# JFor? More like XNor

As it turns out, Python allows for 1j for to be compressed to 1jfor. However, jfor sounds like xnor. Since all similar-phonic phrases have something in common, there must be some property shared between jfor and xnor.

If we look at the ASCII representation of the first two characters of jfor in binary, we see:

j:   1101010
f:   1100110
j&f: 1100010


Notice that the bitwise AND of j and f has a streak of 1s at the beginning, then some 0s, then a single 1.

Definition: A pair of numbers meets the JFor property iff their bitwise AND in binary meets the following regex (excluding leading 0s): /1+0+1+0*/ (1 or more 1s, followed by 1 or more 0s, followed by 1 or more 1s, followed by 0 or more 0s)

Do the ASCII codes for x and n meet the JFor property?

x:   1111000
n:   1101110
x&n: 1101000


Yes! So my hunch was correct; jfor and xnor sound similar, and they share a property (This means, of course, that odor must have that property too).

## Task

Given a pair of numbers, determine if they meet the JFor property.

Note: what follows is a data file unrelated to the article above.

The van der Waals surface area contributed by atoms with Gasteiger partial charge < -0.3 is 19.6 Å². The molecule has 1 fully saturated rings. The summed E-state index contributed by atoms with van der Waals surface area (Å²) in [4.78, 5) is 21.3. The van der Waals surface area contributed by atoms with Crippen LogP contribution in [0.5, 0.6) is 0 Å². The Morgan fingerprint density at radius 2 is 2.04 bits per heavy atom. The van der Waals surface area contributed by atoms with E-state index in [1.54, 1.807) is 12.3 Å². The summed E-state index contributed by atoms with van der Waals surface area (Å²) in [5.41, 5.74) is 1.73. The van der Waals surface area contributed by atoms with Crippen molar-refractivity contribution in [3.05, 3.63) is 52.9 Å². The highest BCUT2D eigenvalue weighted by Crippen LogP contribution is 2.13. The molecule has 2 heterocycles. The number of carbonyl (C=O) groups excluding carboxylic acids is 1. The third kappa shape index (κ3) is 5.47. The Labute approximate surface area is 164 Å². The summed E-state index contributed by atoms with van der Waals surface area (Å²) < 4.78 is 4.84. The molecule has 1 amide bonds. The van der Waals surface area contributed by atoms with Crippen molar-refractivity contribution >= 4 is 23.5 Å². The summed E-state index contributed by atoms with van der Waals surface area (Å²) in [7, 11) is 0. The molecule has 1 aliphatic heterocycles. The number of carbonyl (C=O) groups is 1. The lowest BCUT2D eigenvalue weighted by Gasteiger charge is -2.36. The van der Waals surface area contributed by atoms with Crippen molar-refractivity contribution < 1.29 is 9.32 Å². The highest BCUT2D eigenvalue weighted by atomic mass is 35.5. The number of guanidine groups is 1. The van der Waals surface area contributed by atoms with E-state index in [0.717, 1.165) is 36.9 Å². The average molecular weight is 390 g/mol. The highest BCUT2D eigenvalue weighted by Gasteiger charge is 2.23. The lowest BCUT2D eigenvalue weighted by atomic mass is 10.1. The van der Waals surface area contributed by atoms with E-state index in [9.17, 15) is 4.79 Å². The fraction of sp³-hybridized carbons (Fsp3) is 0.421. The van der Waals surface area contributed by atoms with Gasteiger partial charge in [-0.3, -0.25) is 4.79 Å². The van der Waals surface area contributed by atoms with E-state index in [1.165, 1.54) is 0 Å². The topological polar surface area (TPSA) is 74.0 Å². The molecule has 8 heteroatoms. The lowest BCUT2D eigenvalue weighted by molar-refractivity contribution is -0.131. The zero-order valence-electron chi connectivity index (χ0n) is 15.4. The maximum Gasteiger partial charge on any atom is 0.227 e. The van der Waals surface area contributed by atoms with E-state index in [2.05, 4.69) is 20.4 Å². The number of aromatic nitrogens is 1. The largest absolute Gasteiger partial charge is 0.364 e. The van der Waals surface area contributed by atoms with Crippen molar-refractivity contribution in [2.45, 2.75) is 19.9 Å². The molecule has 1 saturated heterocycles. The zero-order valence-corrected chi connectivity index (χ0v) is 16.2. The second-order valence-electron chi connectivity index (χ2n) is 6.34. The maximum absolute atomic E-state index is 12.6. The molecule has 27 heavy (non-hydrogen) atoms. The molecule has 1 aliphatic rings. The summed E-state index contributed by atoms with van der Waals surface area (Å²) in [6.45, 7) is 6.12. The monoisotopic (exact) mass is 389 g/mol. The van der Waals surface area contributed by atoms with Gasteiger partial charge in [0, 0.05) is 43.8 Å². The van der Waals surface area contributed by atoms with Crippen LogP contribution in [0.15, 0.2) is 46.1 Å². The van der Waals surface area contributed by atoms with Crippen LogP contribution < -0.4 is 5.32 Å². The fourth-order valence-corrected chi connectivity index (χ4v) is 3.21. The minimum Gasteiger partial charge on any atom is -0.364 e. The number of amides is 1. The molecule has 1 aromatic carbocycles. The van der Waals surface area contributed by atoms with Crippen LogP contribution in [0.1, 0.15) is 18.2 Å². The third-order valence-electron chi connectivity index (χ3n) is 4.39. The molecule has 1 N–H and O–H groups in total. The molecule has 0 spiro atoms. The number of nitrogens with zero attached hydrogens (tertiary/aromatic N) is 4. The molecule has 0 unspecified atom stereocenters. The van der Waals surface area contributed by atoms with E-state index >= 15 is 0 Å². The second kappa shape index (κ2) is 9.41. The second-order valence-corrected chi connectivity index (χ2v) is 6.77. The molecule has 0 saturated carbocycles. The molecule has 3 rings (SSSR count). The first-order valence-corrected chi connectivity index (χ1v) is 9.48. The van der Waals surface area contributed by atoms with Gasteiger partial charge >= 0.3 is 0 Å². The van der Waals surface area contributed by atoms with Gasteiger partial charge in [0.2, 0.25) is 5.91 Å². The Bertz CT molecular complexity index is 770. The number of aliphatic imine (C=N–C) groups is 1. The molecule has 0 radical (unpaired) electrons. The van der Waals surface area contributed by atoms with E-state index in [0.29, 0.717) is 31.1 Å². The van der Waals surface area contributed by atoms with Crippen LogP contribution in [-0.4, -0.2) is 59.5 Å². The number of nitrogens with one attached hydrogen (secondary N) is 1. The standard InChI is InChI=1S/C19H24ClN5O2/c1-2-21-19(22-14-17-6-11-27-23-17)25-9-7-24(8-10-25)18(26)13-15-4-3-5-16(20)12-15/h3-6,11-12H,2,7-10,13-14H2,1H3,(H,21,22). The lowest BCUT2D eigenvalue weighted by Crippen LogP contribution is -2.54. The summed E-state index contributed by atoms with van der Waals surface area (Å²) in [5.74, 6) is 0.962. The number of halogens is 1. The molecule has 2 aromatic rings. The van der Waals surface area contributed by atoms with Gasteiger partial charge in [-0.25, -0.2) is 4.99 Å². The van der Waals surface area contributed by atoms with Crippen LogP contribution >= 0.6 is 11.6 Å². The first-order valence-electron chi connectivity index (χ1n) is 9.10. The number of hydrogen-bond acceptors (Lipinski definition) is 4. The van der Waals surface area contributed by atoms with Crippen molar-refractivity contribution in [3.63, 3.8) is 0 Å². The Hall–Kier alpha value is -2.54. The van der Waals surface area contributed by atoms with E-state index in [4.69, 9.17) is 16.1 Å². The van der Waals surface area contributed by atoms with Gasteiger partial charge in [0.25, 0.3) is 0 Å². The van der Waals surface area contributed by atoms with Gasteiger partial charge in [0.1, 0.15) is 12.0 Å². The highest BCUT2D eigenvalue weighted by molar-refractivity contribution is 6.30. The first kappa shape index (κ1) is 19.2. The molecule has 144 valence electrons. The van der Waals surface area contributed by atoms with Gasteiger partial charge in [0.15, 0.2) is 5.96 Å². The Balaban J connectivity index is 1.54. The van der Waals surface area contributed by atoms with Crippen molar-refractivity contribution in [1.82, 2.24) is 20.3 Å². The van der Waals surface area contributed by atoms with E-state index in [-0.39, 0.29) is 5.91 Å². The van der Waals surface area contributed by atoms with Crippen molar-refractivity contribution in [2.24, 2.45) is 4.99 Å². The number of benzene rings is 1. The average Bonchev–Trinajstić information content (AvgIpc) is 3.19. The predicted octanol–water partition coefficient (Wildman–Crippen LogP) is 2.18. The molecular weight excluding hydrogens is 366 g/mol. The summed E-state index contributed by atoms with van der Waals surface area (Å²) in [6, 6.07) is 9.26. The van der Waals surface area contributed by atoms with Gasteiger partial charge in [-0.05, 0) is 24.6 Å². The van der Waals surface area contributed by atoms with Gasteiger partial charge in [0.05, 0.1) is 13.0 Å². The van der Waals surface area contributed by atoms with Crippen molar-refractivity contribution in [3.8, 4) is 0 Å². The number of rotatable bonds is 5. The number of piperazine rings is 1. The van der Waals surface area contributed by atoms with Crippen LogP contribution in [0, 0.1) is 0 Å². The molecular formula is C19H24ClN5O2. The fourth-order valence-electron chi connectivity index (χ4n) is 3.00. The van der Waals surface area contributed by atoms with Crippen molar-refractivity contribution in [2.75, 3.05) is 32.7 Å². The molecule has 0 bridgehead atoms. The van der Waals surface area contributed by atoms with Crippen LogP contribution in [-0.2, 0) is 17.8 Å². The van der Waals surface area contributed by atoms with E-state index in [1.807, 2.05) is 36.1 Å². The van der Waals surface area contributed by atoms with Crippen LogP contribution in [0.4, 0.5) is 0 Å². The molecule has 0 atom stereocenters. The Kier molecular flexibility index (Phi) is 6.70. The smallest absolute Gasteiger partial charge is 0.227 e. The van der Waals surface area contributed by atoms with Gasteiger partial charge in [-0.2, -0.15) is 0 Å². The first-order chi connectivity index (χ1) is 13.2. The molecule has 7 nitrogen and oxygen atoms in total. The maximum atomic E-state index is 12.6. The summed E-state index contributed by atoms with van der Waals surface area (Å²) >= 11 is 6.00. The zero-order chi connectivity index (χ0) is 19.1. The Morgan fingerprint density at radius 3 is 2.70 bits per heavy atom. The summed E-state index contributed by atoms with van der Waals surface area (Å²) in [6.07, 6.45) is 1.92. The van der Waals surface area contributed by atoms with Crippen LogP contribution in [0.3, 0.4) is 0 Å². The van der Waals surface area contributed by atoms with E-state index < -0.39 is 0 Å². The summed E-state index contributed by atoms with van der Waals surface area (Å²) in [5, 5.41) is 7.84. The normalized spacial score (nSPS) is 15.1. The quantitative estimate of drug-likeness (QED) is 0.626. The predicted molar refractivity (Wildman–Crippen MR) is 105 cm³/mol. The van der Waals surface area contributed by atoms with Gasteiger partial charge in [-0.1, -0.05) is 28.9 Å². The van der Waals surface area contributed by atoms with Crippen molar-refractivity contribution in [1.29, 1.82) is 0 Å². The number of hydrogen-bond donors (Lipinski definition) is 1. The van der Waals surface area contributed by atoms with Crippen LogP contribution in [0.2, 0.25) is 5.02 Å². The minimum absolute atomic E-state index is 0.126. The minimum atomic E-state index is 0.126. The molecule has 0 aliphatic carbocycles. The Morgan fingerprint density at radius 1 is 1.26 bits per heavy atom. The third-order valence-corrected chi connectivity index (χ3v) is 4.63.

The two numbers may not be distinct, but they will both be integers from 0 to 255 respectively.

Output may follow your language's conventions for Truthy and Falsey, or you may choose any two consistent, distinct values to represent truthy and falsey respectively.

Your program/function may take input in any reasonable format to represent an ordered pair of integers/bytes.

## Test cases

# Truthy:
106 102
110 120
42 26
17 29
228 159
255 253

# Falsey:
85 170
228 67
17 38
255 255
38 120
21 21


(Bounty: 50 rep to the shortest answer on July 24 if it somehow uses a XOR or XNOR operation; please mention if your submission qualifies)

• 102&70=70 -> 1000110 - isn't that truthy? Jul 17, 2020 at 18:42
• Also, I suggest a falsey case with more runs than required like 21 21. Jul 17, 2020 at 18:56
• @JonathanAllan Fixed; changed the 102 70 test case to 21 21 Jul 17, 2020 at 19:12
• May we output one consistent value for truthy and any other value for falsey, or vice-versa? Jul 17, 2020 at 20:10
• @Shaggy "or you may choose any two consistent, distinct values to represent truthy and falsey respectively." Jul 17, 2020 at 20:10

# Python, 34 bytes

lambda a,b:bin(a&b).count('01')==1


Try it online!

Although this doesn't use xor, I'm xnor.

# Python 2,  42  41 bytes

Uses XOR, ^

-1 thanks to Neil (double rather than halve).

lambda a,b:bin(a&b^(a&b)*2).count('1')==4


Try it online!

• lambda a,b:bin(a&b^a*2&b*2).count('1')==4?
– Neil
Jul 17, 2020 at 20:14
• 39 bytes in Python 3.10: lambda a,b:(a&b^(a&b)*2).bit_count()==4.
– ovs
Jul 18, 2020 at 9:46

# perl -Mfeature=bitwise -alp, 41 40 bytes